Scotland to host Euro 2028 games alongside Ireland and rest of UK

UEFA confirmed the host venues for Euro 2028 on Tuesday.

Scotland has been officially confirmed as joint co-hosts of Euro 2028.

Hampden Park will be used as one of the venues at the championships alongside stadiums from England, Wales, Republic of Ireland and Northern Ireland.

UEFA rubber stamped the successful UK and Ireland bid on Tuesday.

Previously, host-nations automatically qualify for the tournament – how this will work for the five-nation bid is expected to be confirmed soon.

All five nations are expected to go through qualification for the tournament, with UEFA understood to be reserving two host nation places for any of the teams which do not make it on merit.

However, if more than two do not qualify by right, it is believed that only the best two to miss out will be given host-nation places.

Euro 2028: UK and Ireland confirmed as hosts.Euro 2028

The majority of games will be played in England with Wembley and the Tottenham Hotspur Stadium in London, the Etihad Stadium in Manchester, St James’ Park in Newcastle, Villa Park in Birmingham and Everton’s new home at Bramley-Moore Dock in Liverpool all included.

A redeveloped Casement Park in Belfast, the Aviva Stadium in Dublin and the Principality Stadium in Cardiff are the other venues.

It is believed the final will be at Wembley for the second time in three European Championships after the 90,000 seater stadium also hosted the 2020 final.

Hampden also hosted four games in that tournament that was held across the continent and played a year late due to the Covid-19 pandemic.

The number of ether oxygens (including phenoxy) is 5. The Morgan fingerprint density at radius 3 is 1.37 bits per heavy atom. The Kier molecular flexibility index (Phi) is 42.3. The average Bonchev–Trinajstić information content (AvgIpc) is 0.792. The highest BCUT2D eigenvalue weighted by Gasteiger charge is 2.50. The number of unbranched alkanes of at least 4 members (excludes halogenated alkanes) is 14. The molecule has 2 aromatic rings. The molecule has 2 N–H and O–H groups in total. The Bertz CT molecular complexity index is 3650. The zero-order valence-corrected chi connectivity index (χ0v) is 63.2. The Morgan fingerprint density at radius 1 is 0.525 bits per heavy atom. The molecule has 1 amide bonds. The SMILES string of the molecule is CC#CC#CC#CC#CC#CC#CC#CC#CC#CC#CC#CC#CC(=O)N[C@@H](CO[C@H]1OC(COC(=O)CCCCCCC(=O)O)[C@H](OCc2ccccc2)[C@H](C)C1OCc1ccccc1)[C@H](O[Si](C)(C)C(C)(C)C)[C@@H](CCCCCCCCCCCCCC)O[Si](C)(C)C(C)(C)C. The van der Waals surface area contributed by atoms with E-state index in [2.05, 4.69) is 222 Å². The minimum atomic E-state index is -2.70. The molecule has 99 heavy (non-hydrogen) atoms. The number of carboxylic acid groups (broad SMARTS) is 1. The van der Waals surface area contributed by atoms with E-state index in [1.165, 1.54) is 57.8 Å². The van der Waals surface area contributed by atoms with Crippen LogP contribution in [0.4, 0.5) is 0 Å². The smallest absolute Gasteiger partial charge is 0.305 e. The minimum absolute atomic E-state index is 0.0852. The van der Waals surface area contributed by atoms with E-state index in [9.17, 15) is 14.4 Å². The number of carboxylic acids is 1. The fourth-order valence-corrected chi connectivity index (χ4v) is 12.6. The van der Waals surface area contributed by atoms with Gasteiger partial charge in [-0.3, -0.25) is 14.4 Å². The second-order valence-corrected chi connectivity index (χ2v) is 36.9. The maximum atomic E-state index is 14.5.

Councillors previously agreed £7.5m in funding to the deliver Euro 2028 at Hampden.

First Minister Humza Yousaf welcomed the annpuncement.

He said: “Football is Scotland’s national game and a powerful force for good in communities right across the country. It is this combination which underpinned the Scottish Government’s support for the successful joint bid.

“Hosting the Euros in Scotland will provide a range of opportunities, not only through the economic benefits of visiting fans but through a strong legacy programme that will help grow a more inclusive and diverse game right across the country.

“The legacy vision of ‘Football for All, Football for Good and Football for the Future’ captures the positive impact football has in our communities.

“Scotland has proven experience in hosting major events and I look forward to continuing to work closely with the Scottish FA, Glasgow Life, and all other bid partners to deliver a welcoming, exciting and safe EURO 2028.”

A joint statement from the five football associations read: “The UK and Ireland thanks UEFA for its confidence to award UEFA EURO 2028 to the five Association partnership, and congratulates Italy and Turkey on their appointment for UEFA EURO 2032.

“Across the UK and Ireland, celebrations are under way as players, fans and local communities can look forward to an outstanding festival of summer football at UEFA EURO in 2028.”

Culture Secretary Lucy Frazer also welcomed the news, saying: “I’m thrilled we’ve secured UEFA EURO 2028. It will be the biggest sporting event ever jointly hosted in the UK and Ireland.

“We will put on a brilliant tournament with fans at its heart. We will warmly welcome fans from across Europe to our islands’ shores and give people memories that will last a lifetime.

“On top of that, the tournament is expected to deliver up to £2.6 billion of socio-economic benefit across the host nations, creating jobs and opportunities.”

The Turkey-Italy bid for 2032 was also formally approved on Tuesday.

Scotland have only ever qualified for three previous Euros but haven’t played a game outside the UK in the tournament since 1992 when it was held in Sweden.

They reached the 1996 competition that was held in England and in their three games at Euro 2020 they played two at Hampden and one at Wembley.

Steve Clarke’s side are currently on the verge of qualifying for the 2024 version that will be held in Germany next summer.

They play Spain on Thursday knowing a point would be enough to qualify, and could even secure their place if they lose and Norway fail to beat Cyprus the same night.

Failing that they will have another two games, away to Georgia and Norway at Hampden, to get the points needed that will see them book their place.

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